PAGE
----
A few of the folks that I've tried to convince to come windsurf have tried the sport before but were frustrated to death. The board they tried was hard to balance and didn't float very well. The sail they were loaned was difficult to lift from the water. They became convinced that the sport was incredibly difficult because they started on advanced equipment and didn't get much training.
Don't feel discouraged. You can start sailing on your first day under the right conditions. The beginner's class at Worldwinds involves a big board, a small sail, knee-deep water, and a good teacher. You will probably fall off the board a few times, but you'll spend more time sailing than anything else.
Based on my experience, the beginner's class will teach you how to stand on the board, uphaul the sail (that is, lift it from the water), steer the board, tack (to turn the board by facing it into the wind), and to get the board moving. Once you learn those basics, you're cut loose to practice for a couple of hours.
As long as you're in relatively good health -- you can swim, you can climb a few stairs, you can lift a backpack off the floor -- I think you can take this class. Windsurfing doesn't require above-average strength. This is especially true if you manage to learn the correct posture early. This is why you'll see skinny stick-people, kids, and retirees windsurfing right along with body-builder types.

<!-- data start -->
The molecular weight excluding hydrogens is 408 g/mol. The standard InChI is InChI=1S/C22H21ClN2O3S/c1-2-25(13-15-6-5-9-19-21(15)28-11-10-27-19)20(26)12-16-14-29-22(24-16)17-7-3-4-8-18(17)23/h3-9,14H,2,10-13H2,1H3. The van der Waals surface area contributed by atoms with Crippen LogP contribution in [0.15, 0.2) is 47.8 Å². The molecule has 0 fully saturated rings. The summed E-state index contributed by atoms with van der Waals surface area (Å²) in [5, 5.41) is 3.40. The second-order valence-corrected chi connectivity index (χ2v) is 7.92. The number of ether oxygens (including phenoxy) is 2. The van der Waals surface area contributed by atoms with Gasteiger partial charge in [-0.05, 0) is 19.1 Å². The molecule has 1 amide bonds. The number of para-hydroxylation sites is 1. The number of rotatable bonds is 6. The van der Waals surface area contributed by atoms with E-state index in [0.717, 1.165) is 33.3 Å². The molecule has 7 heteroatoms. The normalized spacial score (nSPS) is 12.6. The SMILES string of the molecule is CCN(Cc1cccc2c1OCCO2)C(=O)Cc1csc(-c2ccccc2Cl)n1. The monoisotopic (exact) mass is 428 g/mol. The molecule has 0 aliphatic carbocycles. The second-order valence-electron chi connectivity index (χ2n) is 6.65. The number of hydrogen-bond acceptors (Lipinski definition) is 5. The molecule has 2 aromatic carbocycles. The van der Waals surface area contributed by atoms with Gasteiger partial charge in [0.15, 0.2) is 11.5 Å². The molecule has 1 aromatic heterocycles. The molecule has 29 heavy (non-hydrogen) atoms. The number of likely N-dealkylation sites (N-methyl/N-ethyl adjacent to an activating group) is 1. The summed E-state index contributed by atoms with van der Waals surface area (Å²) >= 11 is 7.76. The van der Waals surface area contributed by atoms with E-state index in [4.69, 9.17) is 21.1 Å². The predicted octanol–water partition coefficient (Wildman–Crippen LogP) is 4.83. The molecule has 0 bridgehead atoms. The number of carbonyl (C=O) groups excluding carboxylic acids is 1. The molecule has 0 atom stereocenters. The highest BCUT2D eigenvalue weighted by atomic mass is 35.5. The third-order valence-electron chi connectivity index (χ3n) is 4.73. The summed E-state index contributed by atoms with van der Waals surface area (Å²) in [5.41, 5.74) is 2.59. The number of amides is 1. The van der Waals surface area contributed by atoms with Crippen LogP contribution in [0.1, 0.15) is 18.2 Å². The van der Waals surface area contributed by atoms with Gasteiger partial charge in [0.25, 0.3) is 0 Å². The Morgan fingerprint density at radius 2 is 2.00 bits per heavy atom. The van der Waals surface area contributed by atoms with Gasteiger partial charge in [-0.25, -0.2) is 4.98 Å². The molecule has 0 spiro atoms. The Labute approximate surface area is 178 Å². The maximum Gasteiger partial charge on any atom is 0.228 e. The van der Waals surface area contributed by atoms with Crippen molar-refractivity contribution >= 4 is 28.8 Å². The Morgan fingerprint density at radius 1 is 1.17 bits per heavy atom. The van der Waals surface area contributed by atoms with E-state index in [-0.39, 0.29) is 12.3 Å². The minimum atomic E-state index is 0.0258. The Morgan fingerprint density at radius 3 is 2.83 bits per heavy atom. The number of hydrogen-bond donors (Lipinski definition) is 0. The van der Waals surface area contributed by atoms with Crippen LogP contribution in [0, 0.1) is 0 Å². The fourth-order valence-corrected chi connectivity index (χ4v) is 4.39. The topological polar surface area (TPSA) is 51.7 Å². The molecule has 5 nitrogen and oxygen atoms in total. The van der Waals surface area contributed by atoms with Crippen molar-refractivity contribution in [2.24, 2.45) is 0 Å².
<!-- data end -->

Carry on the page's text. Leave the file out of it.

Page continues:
As you learn more advanced techniques the sport seems to require even less strength. The harness class teaches you how to pull the sail against the wind by hooking it to a harness (basically a fancy belt). The beach start class will teach you one way to lift the sail by using the wind rather than arm strength. With each class I've taken, windsurfing has become easier and more fun.